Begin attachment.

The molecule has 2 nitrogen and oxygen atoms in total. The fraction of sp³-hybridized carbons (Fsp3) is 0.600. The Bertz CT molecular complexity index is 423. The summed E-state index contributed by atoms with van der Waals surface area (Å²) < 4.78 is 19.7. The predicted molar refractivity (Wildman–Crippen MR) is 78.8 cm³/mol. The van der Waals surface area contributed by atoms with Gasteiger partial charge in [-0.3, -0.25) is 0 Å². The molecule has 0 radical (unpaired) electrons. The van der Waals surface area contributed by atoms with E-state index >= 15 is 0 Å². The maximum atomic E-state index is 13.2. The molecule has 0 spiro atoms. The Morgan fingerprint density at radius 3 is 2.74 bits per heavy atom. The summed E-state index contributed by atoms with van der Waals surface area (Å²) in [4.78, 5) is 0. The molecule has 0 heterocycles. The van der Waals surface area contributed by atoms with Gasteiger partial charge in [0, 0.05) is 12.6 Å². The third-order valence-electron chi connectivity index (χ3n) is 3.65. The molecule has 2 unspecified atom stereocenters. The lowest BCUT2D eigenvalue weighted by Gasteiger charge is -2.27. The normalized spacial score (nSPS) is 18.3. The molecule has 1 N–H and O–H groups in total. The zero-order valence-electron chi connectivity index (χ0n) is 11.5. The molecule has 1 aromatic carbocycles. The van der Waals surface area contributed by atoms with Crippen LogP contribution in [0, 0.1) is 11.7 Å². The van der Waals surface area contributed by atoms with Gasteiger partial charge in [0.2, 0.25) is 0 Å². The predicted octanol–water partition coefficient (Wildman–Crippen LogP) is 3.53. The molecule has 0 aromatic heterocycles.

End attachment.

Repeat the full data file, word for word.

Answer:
The molecule has 2 nitrogen and oxygen atoms in total. The fraction of sp³-hybridized carbons (Fsp3) is 0.600. The Bertz CT molecular complexity index is 423. The summed E-state index contributed by atoms with van der Waals surface area (Å²) < 4.78 is 19.7. The predicted molar refractivity (Wildman–Crippen MR) is 78.8 cm³/mol. The van der Waals surface area contributed by atoms with Gasteiger partial charge in [-0.3, -0.25) is 0 Å². The molecule has 0 radical (unpaired) electrons. The van der Waals surface area contributed by atoms with E-state index >= 15 is 0 Å². The maximum atomic E-state index is 13.2. The molecule has 0 spiro atoms. The Morgan fingerprint density at radius 3 is 2.74 bits per heavy atom. The summed E-state index contributed by atoms with van der Waals surface area (Å²) in [4.78, 5) is 0. The molecule has 0 heterocycles. The van der Waals surface area contributed by atoms with Gasteiger partial charge in [0, 0.05) is 12.6 Å². The third-order valence-electron chi connectivity index (χ3n) is 3.65. The molecule has 2 unspecified atom stereocenters. The lowest BCUT2D eigenvalue weighted by Gasteiger charge is -2.27. The normalized spacial score (nSPS) is 18.3. The molecule has 1 N–H and O–H groups in total. The zero-order valence-electron chi connectivity index (χ0n) is 11.5. The molecule has 1 aromatic carbocycles. The van der Waals surface area contributed by atoms with Crippen LogP contribution in [0, 0.1) is 11.7 Å². The van der Waals surface area contributed by atoms with Gasteiger partial charge in [0.2, 0.25) is 0 Å². The predicted octanol–water partition coefficient (Wildman–Crippen LogP) is 3.53. The molecule has 0 aromatic heterocycles.